Facts About Amerigo Vespucci
Amerigo Vespucci was born in Florence, Italy on March 9th, 1454. He was born to Ser Nastagio and Lisabetta Mini, friends of the Medici family who ruled Italy at the time. When in his early 20s Amerigo was sent on a diplomatic mission to Paris, and later had a banking business in Seville, Spain. He also later became a citizen of Spain (in 1505). While in his 40s Amerigo decided to become an explorer and left on his first voyage. Some believe he discovered the Americas before Christopher Columbus, due to a letter that is dated 1497. Historians are at odds as to who reached the Americas first. Despite the controversy, North and South America are named after Amerigo Vespucci.
Italian navigator Amerigo Vespucci was inspired by a conversation with Christopher Columbus to sail to the New World.
In 1492 Amerigo Vespucci helped to prepare Christopher Columbus’ ships to sail to the New World.
Amerigo Vespucci demonstrated that the New World was not Asia but a previously unknown new continent.
According to the controversial letter dated May 10th, 1497, Amerigo Vespucci set sail on his first expedition with a fleet of Spanish ships.
He was born in Ognissanti, Florence, Italy.
Amerigo Vespucci’s fleet reached South America in five weeks, and arrived back in Spain in October of 1498.
Amerigo Vespucci came from a well connected family.
During his second expedition to South America (many believe was really his first), which began in May 1499, he discovered Cape St. Augustine and the Amazon River.
In 1483 he became steward in the powerful house of Lorenzo de Medici.
On May 14th, 1501 Amerigo Vespucci left on his third voyage to the Americas and it was on this trip that he discovered Rio de Janeiro and Rio de la Plata.
Whilst working for the Medici family he was sent to Seville in Spain where he learnt about the voyages of exploration and the search for a northwest passage to the lucrative Indies.
On his third trip Amerigo Vespucci took a route through the Sierra Leone and the Azores, and mistakenly believed that South America was a new continent and he called it the New World.
He stayed in Spain and in 1497 was granted permission to undertake a voyage of discovery by King Ferdinand of Spain.
On June 10th, 1503 Amerigo Vespucci set sail again, this time with the Portuguese flag. No new discoveries were made and he returned to Portugal in 1504.
He left the port of Cadiz in Spain for his first voyage on May 10, 1497.
Some people believe that Amerigo Vespucci’s fourth trip was his last but some believe that he made a fifth voyage in 1505 and sixth voyage in 1507, with Juan de la Cosa.
His first voyage took him to the mainland of Guiana located on the northern Atlantic coast of South America.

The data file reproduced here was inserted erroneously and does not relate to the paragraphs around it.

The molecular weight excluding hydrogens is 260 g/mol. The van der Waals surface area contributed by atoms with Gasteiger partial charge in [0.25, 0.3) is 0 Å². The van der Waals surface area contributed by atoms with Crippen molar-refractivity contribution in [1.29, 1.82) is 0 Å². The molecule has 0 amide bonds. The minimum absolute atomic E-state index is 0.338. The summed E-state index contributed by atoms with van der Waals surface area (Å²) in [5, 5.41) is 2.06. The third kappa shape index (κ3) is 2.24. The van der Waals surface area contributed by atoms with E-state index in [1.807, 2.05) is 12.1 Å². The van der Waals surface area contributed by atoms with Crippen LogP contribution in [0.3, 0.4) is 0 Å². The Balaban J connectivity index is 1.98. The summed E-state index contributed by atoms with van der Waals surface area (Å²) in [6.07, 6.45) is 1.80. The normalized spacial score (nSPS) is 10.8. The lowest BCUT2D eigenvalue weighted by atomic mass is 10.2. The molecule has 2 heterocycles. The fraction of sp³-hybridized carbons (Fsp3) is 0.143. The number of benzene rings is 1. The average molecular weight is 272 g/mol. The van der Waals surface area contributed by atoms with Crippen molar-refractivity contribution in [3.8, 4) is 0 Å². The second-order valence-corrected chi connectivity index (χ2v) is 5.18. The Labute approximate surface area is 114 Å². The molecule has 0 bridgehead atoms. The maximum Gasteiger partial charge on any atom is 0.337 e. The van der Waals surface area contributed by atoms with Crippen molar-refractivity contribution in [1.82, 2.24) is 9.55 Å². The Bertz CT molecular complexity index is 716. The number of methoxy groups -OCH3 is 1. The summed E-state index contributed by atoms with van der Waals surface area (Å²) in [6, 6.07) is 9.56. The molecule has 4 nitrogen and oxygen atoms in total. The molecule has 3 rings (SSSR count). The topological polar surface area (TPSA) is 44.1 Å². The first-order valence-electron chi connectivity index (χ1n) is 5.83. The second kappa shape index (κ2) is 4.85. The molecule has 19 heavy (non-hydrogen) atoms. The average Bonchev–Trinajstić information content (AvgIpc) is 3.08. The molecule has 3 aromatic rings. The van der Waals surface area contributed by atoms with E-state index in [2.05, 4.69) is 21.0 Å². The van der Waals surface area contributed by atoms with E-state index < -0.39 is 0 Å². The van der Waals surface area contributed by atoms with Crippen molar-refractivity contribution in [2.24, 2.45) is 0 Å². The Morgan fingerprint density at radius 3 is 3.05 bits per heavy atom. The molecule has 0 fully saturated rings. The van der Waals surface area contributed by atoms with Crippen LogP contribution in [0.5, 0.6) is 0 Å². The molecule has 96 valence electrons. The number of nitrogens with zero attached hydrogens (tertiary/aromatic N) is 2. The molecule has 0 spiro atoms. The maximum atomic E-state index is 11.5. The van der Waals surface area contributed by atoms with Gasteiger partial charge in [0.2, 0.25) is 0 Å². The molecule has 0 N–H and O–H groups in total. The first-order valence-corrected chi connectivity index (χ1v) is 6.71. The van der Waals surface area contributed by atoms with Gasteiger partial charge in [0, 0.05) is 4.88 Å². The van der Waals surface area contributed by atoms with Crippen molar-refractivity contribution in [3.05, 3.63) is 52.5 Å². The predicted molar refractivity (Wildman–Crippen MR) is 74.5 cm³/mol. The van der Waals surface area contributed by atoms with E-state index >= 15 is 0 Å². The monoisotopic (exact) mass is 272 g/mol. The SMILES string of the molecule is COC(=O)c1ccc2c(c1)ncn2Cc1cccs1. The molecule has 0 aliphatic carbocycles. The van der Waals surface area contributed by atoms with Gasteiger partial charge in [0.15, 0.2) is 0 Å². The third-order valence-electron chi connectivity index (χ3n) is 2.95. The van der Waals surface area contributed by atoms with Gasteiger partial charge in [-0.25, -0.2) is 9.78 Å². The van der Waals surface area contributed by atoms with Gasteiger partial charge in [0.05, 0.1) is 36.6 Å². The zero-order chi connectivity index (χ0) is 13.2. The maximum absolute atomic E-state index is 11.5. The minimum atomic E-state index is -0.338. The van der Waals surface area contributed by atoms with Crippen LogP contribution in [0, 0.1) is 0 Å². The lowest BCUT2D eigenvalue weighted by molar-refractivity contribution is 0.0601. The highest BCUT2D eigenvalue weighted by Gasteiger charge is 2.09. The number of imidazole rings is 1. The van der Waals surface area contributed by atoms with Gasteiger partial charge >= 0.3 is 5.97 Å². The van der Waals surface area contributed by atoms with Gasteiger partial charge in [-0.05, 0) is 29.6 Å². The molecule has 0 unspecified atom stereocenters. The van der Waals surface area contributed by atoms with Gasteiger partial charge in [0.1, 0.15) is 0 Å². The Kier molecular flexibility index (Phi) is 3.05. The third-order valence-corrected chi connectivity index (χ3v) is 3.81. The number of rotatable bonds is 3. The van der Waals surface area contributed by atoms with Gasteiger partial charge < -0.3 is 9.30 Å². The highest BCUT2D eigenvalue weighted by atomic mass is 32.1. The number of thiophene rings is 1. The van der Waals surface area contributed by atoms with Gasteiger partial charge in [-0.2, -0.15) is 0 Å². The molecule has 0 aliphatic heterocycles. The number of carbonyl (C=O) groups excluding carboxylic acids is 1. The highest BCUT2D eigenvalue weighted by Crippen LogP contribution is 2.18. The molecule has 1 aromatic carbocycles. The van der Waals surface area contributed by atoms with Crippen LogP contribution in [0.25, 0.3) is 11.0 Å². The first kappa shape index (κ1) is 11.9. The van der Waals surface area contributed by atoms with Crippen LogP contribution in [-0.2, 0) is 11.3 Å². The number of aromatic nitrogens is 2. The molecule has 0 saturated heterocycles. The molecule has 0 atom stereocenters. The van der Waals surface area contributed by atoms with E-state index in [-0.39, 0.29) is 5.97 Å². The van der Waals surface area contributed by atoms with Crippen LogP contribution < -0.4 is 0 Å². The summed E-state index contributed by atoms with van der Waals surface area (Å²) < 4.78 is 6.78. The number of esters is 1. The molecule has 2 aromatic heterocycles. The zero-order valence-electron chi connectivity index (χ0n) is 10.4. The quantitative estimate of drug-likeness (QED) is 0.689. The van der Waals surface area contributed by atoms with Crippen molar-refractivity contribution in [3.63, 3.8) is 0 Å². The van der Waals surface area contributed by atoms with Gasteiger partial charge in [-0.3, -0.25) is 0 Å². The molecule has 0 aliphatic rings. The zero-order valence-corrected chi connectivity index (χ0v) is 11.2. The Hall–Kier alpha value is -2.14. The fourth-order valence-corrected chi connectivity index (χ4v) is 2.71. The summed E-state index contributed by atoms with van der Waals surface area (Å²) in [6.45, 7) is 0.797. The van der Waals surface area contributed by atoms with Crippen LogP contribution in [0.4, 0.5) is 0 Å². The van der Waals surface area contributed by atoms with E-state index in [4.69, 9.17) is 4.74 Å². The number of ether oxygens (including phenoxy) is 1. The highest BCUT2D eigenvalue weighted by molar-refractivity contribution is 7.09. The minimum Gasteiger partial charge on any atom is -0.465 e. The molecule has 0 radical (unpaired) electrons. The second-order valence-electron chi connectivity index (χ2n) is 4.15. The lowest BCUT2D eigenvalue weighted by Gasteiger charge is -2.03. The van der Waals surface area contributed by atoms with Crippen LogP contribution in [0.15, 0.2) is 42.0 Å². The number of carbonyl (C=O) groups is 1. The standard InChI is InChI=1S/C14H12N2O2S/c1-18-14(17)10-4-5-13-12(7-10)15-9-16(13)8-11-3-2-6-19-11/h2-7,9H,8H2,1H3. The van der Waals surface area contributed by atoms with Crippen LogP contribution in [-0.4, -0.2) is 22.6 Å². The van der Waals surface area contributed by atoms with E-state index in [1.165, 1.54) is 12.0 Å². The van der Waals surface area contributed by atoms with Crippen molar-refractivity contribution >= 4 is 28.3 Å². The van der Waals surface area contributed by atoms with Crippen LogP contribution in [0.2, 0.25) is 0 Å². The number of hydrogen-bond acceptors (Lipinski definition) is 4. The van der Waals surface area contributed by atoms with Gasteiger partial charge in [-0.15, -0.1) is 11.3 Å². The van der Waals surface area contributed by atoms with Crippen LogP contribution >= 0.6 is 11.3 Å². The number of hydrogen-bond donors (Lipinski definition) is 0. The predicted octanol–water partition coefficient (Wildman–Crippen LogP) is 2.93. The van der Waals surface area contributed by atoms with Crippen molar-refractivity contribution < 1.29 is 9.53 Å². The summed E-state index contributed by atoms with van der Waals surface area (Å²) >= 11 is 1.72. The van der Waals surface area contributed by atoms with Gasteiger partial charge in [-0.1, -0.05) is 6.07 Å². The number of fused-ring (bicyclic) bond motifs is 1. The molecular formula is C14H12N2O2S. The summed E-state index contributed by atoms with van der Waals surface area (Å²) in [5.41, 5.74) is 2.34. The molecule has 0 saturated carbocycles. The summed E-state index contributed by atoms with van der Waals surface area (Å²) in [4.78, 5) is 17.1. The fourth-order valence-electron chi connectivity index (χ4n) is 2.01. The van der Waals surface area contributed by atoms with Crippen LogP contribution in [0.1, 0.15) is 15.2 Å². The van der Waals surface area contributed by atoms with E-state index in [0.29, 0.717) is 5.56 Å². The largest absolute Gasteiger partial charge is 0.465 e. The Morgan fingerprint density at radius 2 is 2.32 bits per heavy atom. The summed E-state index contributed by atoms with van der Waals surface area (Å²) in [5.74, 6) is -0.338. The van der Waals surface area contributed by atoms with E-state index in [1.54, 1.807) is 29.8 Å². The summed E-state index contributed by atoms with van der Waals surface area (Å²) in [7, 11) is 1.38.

America is the feminine version of the word Amerigas.
The Second Voyage of Amerigo Vespucci with Alonzo de Ojeda set sail for Cape Verde and explored the coast of Guiana and Brazil. They discovered Cape St. Augustine and the River Amazon and then returned to Spain
In 1507, a German cartographer named Martin Waldseemuler proposed the name America as a gesture to honor Amerigo Vespucci’s contribution to discovering Brazil.
His Third Voyage took him back to Cape Verde and South America.
In 1538 another mapmaker named Mercator expanded the name America to include both northern and southern portions of the continent.
He established a trading agency for brazil wood at Cape Frio, Brazil – it was located exactly on the Tropic of Capricorn and returned to Europe.
Amerigo Vespucci became ill with malaria in Seville, Spain, in 1512. He died on February 22nd, 1512 at the age of 58.
Amerigo Vespucci married Maria Cerezo and on April 14, 1505 he became a naturalized Spaniard.
Amerigo Vespucci was the first person to determine that the New World was a new continent and not the West Indies.
Vespucci became Piloto Mayor (chief pilot) of Spain on August 6, 1508.
Amerigo Vespucci named a few constellations on a voyage back from the New World in 1502. He named the Southern Cross, among others.
In 1931 Italy built a ship in honor of Amerigo Vespucci. It was named Amerigo Vespucci. Italy also built and named a ship after Christopher Columbus.
A coin was minted in Amerigo Vespucci’s memory in 2012.
Very little evidence exists that Amerigo Vespucci made the voyage in question over the letter in 1497. However he was the first to suggest the world was much larger than thought, and the first to determine that the Americas were not the West Indies. He played an important part in America’s history, as its namesake.
Amerigo Vespucci died at Seville on February 22, 1512.